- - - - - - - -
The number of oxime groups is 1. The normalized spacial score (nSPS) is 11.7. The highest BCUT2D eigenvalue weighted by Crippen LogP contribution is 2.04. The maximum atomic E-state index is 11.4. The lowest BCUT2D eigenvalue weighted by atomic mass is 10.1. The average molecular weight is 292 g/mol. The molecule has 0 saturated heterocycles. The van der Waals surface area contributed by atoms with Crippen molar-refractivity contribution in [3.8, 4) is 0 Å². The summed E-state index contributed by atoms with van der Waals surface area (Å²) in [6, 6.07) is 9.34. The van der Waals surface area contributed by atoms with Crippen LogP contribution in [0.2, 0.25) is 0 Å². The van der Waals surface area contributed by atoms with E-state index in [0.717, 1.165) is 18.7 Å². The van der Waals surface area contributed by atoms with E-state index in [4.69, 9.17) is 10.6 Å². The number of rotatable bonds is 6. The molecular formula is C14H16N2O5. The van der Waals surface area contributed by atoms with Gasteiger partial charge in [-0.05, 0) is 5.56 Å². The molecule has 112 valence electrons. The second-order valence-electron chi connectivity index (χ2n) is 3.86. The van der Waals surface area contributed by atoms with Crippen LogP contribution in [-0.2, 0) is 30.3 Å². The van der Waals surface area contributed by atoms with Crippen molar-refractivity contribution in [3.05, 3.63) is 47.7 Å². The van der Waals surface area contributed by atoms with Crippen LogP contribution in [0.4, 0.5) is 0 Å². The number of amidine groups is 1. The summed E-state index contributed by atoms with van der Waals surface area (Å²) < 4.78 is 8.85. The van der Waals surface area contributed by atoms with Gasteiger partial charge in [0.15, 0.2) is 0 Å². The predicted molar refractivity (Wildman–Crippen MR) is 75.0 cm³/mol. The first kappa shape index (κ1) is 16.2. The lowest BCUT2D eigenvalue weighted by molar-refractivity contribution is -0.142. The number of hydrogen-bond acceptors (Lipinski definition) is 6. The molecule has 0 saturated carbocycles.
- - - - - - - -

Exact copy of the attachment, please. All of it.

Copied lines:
The number of oxime groups is 1. The normalized spacial score (nSPS) is 11.7. The highest BCUT2D eigenvalue weighted by Crippen LogP contribution is 2.04. The maximum atomic E-state index is 11.4. The lowest BCUT2D eigenvalue weighted by atomic mass is 10.1. The average molecular weight is 292 g/mol. The molecule has 0 saturated heterocycles. The van der Waals surface area contributed by atoms with Crippen molar-refractivity contribution in [3.8, 4) is 0 Å². The summed E-state index contributed by atoms with van der Waals surface area (Å²) in [6, 6.07) is 9.34. The van der Waals surface area contributed by atoms with Crippen LogP contribution in [0.2, 0.25) is 0 Å². The van der Waals surface area contributed by atoms with E-state index in [0.717, 1.165) is 18.7 Å². The van der Waals surface area contributed by atoms with E-state index in [4.69, 9.17) is 10.6 Å². The number of rotatable bonds is 6. The molecular formula is C14H16N2O5. The van der Waals surface area contributed by atoms with Gasteiger partial charge in [-0.05, 0) is 5.56 Å². The molecule has 112 valence electrons. The second-order valence-electron chi connectivity index (χ2n) is 3.86. The van der Waals surface area contributed by atoms with Crippen LogP contribution in [-0.2, 0) is 30.3 Å². The van der Waals surface area contributed by atoms with Crippen molar-refractivity contribution in [3.05, 3.63) is 47.7 Å². The van der Waals surface area contributed by atoms with Crippen LogP contribution in [0.4, 0.5) is 0 Å². The number of amidine groups is 1. The summed E-state index contributed by atoms with van der Waals surface area (Å²) < 4.78 is 8.85. The van der Waals surface area contributed by atoms with Gasteiger partial charge in [0.15, 0.2) is 0 Å². The predicted molar refractivity (Wildman–Crippen MR) is 75.0 cm³/mol. The first kappa shape index (κ1) is 16.2. The lowest BCUT2D eigenvalue weighted by molar-refractivity contribution is -0.142. The number of hydrogen-bond acceptors (Lipinski definition) is 6. The molecule has 0 saturated carbocycles.